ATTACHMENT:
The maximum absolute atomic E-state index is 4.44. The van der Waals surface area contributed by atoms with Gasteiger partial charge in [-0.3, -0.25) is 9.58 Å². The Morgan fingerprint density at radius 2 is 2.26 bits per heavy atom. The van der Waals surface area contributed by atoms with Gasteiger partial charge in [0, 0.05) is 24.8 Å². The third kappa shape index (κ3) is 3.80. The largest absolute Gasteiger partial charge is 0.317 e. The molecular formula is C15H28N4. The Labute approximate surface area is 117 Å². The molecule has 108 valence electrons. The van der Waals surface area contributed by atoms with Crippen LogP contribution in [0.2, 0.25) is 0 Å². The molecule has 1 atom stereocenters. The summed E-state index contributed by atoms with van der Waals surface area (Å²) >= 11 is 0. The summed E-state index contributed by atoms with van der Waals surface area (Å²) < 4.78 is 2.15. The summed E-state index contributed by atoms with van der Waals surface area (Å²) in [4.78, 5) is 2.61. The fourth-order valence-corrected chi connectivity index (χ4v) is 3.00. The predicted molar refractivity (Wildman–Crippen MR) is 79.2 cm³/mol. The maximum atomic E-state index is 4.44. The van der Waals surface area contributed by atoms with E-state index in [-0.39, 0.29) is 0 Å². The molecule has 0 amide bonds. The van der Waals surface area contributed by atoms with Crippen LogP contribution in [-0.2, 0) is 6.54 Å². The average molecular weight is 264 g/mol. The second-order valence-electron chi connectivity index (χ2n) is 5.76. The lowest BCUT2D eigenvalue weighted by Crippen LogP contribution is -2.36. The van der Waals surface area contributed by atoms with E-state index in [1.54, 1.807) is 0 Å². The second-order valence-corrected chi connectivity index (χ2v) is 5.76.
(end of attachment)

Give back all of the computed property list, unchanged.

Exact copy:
The maximum absolute atomic E-state index is 4.44. The van der Waals surface area contributed by atoms with Gasteiger partial charge in [-0.3, -0.25) is 9.58 Å². The Morgan fingerprint density at radius 2 is 2.26 bits per heavy atom. The van der Waals surface area contributed by atoms with Gasteiger partial charge in [0, 0.05) is 24.8 Å². The third kappa shape index (κ3) is 3.80. The largest absolute Gasteiger partial charge is 0.317 e. The molecular formula is C15H28N4. The Labute approximate surface area is 117 Å². The molecule has 108 valence electrons. The van der Waals surface area contributed by atoms with Crippen LogP contribution in [0.2, 0.25) is 0 Å². The molecule has 1 atom stereocenters. The summed E-state index contributed by atoms with van der Waals surface area (Å²) >= 11 is 0. The summed E-state index contributed by atoms with van der Waals surface area (Å²) < 4.78 is 2.15. The summed E-state index contributed by atoms with van der Waals surface area (Å²) in [4.78, 5) is 2.61. The fourth-order valence-corrected chi connectivity index (χ4v) is 3.00. The predicted molar refractivity (Wildman–Crippen MR) is 79.2 cm³/mol. The maximum atomic E-state index is 4.44. The van der Waals surface area contributed by atoms with E-state index in [-0.39, 0.29) is 0 Å². The molecule has 0 amide bonds. The van der Waals surface area contributed by atoms with Crippen LogP contribution in [-0.2, 0) is 6.54 Å². The average molecular weight is 264 g/mol. The second-order valence-electron chi connectivity index (χ2n) is 5.76. The lowest BCUT2D eigenvalue weighted by Crippen LogP contribution is -2.36. The van der Waals surface area contributed by atoms with E-state index in [1.54, 1.807) is 0 Å². The second-order valence-corrected chi connectivity index (χ2v) is 5.76.